Health Minister Jonathan Coleman says latest figures show a record number of Waikato DHB patients received a medical or surgical First Specialist Assessment (FSA) last year.
“Increasing access to specialist care has been a priority for this Government. New data shows more people in Waikato than ever before are receiving FSAs,” says Dr Coleman.
“49,267 Waikato patients received a medical or surgical FSA in 2015 compared to 38,970 in 2009 – that’s a 26 per cent increase.”
18,282 Waikato patients received a medical FSA last year, compared to 13,968 in 2009 – a 31 per cent increase. 30,985 patients received a surgical FSA last year, compared to 25,002 in 2009 – an increase of 24 per cent.
FSAs cover over 10 specific surgical services, including ophthalmology, ear nose and throat, and general surgery. In Waikato the number of orthopaedic assessments increased by 43 per cent – from 2,675 in 2009 to 3,835 in 2015
“While there’s still more to be done, we are heading in the right direction. The answer to increased demand is to do more – whether it’s assessments or operations,” says Dr Coleman.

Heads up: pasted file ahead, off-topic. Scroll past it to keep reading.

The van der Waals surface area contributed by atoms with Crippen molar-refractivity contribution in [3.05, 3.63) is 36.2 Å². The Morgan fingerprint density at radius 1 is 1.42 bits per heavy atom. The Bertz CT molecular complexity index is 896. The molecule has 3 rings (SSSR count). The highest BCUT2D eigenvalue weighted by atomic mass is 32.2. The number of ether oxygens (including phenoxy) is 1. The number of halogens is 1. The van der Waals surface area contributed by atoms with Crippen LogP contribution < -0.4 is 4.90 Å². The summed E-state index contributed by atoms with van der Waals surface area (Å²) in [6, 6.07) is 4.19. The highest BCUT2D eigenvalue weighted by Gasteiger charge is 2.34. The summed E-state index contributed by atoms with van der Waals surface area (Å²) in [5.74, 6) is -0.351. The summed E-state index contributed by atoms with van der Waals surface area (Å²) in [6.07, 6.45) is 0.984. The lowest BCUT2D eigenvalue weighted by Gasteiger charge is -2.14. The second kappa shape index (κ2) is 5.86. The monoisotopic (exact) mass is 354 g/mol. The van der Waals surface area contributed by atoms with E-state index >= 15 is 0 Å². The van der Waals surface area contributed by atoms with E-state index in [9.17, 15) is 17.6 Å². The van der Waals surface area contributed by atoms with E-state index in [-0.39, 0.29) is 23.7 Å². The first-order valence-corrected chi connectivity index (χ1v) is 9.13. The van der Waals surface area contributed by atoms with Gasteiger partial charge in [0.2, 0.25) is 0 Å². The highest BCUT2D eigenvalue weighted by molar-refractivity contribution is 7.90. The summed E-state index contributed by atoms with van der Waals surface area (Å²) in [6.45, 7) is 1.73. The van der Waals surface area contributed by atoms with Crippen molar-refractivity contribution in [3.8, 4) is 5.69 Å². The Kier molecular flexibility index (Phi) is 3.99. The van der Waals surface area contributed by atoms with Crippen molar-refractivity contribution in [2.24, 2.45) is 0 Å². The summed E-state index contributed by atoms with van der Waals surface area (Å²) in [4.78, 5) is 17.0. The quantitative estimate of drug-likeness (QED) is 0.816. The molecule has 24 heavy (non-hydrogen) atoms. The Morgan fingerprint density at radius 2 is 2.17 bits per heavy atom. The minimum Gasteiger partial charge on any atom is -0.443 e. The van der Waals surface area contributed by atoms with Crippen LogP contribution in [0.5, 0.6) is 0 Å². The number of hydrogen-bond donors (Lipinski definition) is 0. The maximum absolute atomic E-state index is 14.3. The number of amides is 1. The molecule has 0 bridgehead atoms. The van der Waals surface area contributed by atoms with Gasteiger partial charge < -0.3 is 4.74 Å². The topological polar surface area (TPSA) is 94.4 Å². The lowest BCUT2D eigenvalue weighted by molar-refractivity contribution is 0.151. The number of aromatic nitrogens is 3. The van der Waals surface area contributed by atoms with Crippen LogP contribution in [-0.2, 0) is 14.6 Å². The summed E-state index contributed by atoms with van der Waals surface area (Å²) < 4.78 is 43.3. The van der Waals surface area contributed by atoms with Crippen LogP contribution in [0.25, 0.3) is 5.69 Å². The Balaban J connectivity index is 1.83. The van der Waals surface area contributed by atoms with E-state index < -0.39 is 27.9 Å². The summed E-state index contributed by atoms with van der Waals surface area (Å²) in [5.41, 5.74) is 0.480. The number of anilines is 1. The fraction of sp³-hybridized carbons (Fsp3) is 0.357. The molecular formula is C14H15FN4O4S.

“These improvements are a credit to our dedicated health workforce, and are supported by the $400 million extra invested into health in Budget 2015.”
This is supported by the $257 million funding increase Waikato DHB has received over the last seven years. This includes $44 million in new money for this year, taking the DHB’s total funding to $1.1 billion for 2015/2016.
FSAs are carried out by hospital based specialists after referral by a GP.
They are defined into two categories:
- Surgical FSAs are for patients whose condition is managed by a surgeon, for example – orthopaedics, general surgery, ophthalmology.
- Medical FSAs are for patients whose condition is managed by a physician, for example – cardiology, respiratory, diabetes. They do not involve surgery.